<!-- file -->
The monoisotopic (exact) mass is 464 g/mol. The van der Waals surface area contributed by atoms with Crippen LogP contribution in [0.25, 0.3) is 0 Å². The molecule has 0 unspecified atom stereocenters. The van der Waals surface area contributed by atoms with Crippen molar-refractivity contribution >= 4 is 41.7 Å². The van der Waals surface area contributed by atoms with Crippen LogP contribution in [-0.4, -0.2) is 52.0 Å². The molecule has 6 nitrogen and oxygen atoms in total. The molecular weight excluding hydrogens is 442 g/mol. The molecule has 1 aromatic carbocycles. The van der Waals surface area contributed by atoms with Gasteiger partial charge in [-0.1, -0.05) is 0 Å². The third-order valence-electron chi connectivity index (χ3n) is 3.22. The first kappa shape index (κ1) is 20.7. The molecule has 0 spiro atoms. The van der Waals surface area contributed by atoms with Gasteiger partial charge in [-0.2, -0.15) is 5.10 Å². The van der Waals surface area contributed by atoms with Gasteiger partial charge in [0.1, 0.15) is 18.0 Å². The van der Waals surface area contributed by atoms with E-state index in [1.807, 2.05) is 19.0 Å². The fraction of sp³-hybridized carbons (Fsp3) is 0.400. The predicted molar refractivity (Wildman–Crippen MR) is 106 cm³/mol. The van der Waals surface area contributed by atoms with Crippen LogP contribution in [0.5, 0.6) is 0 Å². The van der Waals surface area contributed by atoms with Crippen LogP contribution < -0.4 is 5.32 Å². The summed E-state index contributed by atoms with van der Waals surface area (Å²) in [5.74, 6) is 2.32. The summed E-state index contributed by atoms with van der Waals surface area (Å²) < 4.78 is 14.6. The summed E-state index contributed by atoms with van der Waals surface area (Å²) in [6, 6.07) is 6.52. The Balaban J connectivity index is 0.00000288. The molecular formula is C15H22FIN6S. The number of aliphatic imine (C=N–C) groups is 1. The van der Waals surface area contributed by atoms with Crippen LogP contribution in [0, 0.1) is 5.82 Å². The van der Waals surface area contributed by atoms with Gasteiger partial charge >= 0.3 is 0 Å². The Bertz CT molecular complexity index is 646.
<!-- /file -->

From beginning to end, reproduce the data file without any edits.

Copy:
The monoisotopic (exact) mass is 464 g/mol. The van der Waals surface area contributed by atoms with Crippen LogP contribution in [0.25, 0.3) is 0 Å². The molecule has 0 unspecified atom stereocenters. The van der Waals surface area contributed by atoms with Crippen molar-refractivity contribution >= 4 is 41.7 Å². The van der Waals surface area contributed by atoms with Crippen LogP contribution in [-0.4, -0.2) is 52.0 Å². The molecule has 6 nitrogen and oxygen atoms in total. The molecular weight excluding hydrogens is 442 g/mol. The molecule has 1 aromatic carbocycles. The van der Waals surface area contributed by atoms with Gasteiger partial charge in [-0.1, -0.05) is 0 Å². The third-order valence-electron chi connectivity index (χ3n) is 3.22. The first kappa shape index (κ1) is 20.7. The molecule has 0 spiro atoms. The van der Waals surface area contributed by atoms with Gasteiger partial charge in [-0.2, -0.15) is 5.10 Å². The van der Waals surface area contributed by atoms with Gasteiger partial charge in [0.1, 0.15) is 18.0 Å². The van der Waals surface area contributed by atoms with E-state index in [1.807, 2.05) is 19.0 Å². The fraction of sp³-hybridized carbons (Fsp3) is 0.400. The predicted molar refractivity (Wildman–Crippen MR) is 106 cm³/mol. The van der Waals surface area contributed by atoms with Crippen LogP contribution in [0.5, 0.6) is 0 Å². The van der Waals surface area contributed by atoms with Crippen LogP contribution < -0.4 is 5.32 Å². The summed E-state index contributed by atoms with van der Waals surface area (Å²) in [5.74, 6) is 2.32. The summed E-state index contributed by atoms with van der Waals surface area (Å²) < 4.78 is 14.6. The summed E-state index contributed by atoms with van der Waals surface area (Å²) in [6, 6.07) is 6.52. The Balaban J connectivity index is 0.00000288. The molecular formula is C15H22FIN6S. The number of aliphatic imine (C=N–C) groups is 1. The van der Waals surface area contributed by atoms with Crippen LogP contribution in [0, 0.1) is 5.82 Å². The van der Waals surface area contributed by atoms with Gasteiger partial charge >= 0.3 is 0 Å². The Bertz CT molecular complexity index is 646.